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The Obamas Discuss Experiences Facing Racism In New Interview

Barack and Michelle Obama sat down with People Magazine for an exclusive interview in which they disclosed that they’ve both faced racism in the past.

In the interview with People Magazine, the first lady revealed that both she and the President had experienced racism before moving into the White House.

“I think people forget that we’ve lived in the White House for six years,” Michelle Obama told People. “Before that, Barack Obama was a black man that lived on the South Side of Chicago, who had his share of troubles catching cabs.”

She went on to tell of an experience in which she was shopping at Target and someone asked her for help.

“During that wonderfully publicized trip I took to Target, not highly disguised, the only person who came up to me in the store was a woman who asked me to help her take something off a shelf, because she didn’t see me as the first lady, she saw me as someone who could help her,” Michelle Obama said. “Those kinds of things happen in life. So it isn’t anything new.”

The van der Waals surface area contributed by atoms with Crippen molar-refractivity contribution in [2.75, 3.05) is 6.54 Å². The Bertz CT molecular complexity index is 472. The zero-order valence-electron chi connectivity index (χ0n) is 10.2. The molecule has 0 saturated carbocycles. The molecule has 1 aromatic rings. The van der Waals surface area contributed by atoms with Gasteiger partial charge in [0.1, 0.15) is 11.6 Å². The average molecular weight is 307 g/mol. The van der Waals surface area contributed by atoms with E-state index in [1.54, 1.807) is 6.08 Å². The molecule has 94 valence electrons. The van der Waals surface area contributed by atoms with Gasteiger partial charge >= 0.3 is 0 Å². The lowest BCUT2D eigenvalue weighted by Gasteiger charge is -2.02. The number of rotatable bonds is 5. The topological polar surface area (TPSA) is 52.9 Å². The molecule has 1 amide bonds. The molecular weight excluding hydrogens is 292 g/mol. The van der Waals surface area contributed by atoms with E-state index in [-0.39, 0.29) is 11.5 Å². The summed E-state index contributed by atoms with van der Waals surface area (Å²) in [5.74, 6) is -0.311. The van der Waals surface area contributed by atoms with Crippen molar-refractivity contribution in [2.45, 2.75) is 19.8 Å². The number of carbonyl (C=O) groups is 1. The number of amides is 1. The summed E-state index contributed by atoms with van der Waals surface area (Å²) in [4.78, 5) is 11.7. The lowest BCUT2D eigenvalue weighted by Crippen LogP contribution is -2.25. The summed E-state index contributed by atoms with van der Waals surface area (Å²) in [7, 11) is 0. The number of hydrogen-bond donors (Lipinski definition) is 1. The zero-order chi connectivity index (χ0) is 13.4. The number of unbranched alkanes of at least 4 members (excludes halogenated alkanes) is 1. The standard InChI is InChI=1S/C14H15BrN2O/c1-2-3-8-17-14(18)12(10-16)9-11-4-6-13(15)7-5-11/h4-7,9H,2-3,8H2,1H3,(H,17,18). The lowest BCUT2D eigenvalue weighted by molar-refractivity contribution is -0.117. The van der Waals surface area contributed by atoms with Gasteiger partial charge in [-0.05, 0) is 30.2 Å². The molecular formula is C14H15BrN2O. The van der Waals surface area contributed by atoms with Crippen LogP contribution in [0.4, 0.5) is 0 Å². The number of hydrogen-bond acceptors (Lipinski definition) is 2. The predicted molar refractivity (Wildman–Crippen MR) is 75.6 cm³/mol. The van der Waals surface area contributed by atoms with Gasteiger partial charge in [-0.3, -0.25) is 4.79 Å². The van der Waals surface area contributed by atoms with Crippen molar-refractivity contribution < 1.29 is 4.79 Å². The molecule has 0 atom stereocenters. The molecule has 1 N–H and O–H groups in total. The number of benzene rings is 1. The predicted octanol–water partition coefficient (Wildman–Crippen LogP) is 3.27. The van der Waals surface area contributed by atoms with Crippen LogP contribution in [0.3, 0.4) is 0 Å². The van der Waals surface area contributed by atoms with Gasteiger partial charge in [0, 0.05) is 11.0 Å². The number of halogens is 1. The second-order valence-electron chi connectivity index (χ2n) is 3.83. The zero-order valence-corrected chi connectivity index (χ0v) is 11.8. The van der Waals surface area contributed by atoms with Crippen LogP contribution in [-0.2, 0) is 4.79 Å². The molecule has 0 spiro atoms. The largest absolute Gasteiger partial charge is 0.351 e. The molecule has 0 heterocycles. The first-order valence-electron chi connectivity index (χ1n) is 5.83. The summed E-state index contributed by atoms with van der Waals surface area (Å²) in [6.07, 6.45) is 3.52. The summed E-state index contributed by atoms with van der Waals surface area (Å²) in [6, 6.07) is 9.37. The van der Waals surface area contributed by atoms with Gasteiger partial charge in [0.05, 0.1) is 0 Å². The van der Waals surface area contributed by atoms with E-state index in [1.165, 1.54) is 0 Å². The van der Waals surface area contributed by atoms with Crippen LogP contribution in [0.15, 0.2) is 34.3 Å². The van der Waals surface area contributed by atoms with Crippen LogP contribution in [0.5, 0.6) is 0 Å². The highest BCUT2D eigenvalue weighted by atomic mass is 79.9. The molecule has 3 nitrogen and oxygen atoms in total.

The Obamas also addressed the racial tensions in the nation following the deaths of Eric Garner, Michael Brown and 12-year-old Tamir Rice.

“There’s no black male my age, who’s a professional, who hasn’t come out of a restaurant and is waiting for their car and somebody didn’t hand them their car keys,” President Obama said.

“The small irritations or indignities that we experience are nothing compared to what a previous generation experienced," he added. "It's one thing for me to be mistaken for a waiter at a gala. It's another thing for my son to be mistaken for a robber and to be handcuffed, or worse, if he happens to be walking down the street and is dressed the way teenagers dress.”

Check out the full People Magazine interview here.

Sources: The Blaze, People Magazine, USA Today / Photo Source: Wikimedia Commons


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